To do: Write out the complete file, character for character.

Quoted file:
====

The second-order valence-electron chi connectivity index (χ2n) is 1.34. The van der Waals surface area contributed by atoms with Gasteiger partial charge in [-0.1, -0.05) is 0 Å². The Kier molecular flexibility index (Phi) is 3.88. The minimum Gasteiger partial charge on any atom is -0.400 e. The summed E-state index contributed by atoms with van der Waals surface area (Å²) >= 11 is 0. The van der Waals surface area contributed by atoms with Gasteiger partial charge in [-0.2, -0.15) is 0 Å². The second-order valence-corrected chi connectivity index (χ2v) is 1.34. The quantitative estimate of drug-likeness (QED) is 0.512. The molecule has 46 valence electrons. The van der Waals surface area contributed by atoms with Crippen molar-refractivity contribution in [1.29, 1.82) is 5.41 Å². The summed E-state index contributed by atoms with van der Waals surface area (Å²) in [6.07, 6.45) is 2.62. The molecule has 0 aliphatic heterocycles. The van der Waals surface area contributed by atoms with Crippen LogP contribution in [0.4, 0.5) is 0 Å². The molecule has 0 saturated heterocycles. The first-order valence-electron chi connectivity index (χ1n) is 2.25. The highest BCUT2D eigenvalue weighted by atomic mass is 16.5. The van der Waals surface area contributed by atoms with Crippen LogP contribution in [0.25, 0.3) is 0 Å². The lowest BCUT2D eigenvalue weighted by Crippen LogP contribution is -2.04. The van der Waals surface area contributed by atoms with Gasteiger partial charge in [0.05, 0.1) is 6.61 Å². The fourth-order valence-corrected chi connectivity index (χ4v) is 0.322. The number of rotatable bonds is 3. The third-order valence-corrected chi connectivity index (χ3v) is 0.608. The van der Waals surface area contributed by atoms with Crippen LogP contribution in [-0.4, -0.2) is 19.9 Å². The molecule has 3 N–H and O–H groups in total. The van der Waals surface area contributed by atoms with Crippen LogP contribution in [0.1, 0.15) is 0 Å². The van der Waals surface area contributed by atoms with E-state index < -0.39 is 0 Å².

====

The second-order valence-electron chi connectivity index (χ2n) is 1.34. The van der Waals surface area contributed by atoms with Gasteiger partial charge in [-0.1, -0.05) is 0 Å². The Kier molecular flexibility index (Phi) is 3.88. The minimum Gasteiger partial charge on any atom is -0.400 e. The summed E-state index contributed by atoms with van der Waals surface area (Å²) >= 11 is 0. The van der Waals surface area contributed by atoms with Gasteiger partial charge in [-0.2, -0.15) is 0 Å². The second-order valence-corrected chi connectivity index (χ2v) is 1.34. The quantitative estimate of drug-likeness (QED) is 0.512. The molecule has 46 valence electrons. The van der Waals surface area contributed by atoms with Crippen molar-refractivity contribution in [1.29, 1.82) is 5.41 Å². The summed E-state index contributed by atoms with van der Waals surface area (Å²) in [6.07, 6.45) is 2.62. The molecule has 0 aliphatic heterocycles. The van der Waals surface area contributed by atoms with Crippen LogP contribution in [0.4, 0.5) is 0 Å². The molecule has 0 saturated heterocycles. The first-order valence-electron chi connectivity index (χ1n) is 2.25. The highest BCUT2D eigenvalue weighted by atomic mass is 16.5. The van der Waals surface area contributed by atoms with Crippen LogP contribution in [0.25, 0.3) is 0 Å². The lowest BCUT2D eigenvalue weighted by Crippen LogP contribution is -2.04. The van der Waals surface area contributed by atoms with Gasteiger partial charge in [0.05, 0.1) is 6.61 Å². The fourth-order valence-corrected chi connectivity index (χ4v) is 0.322. The number of rotatable bonds is 3. The third-order valence-corrected chi connectivity index (χ3v) is 0.608. The van der Waals surface area contributed by atoms with Crippen LogP contribution in [-0.4, -0.2) is 19.9 Å². The molecule has 3 N–H and O–H groups in total. The van der Waals surface area contributed by atoms with Crippen LogP contribution in [0.1, 0.15) is 0 Å². The van der Waals surface area contributed by atoms with E-state index < -0.39 is 0 Å².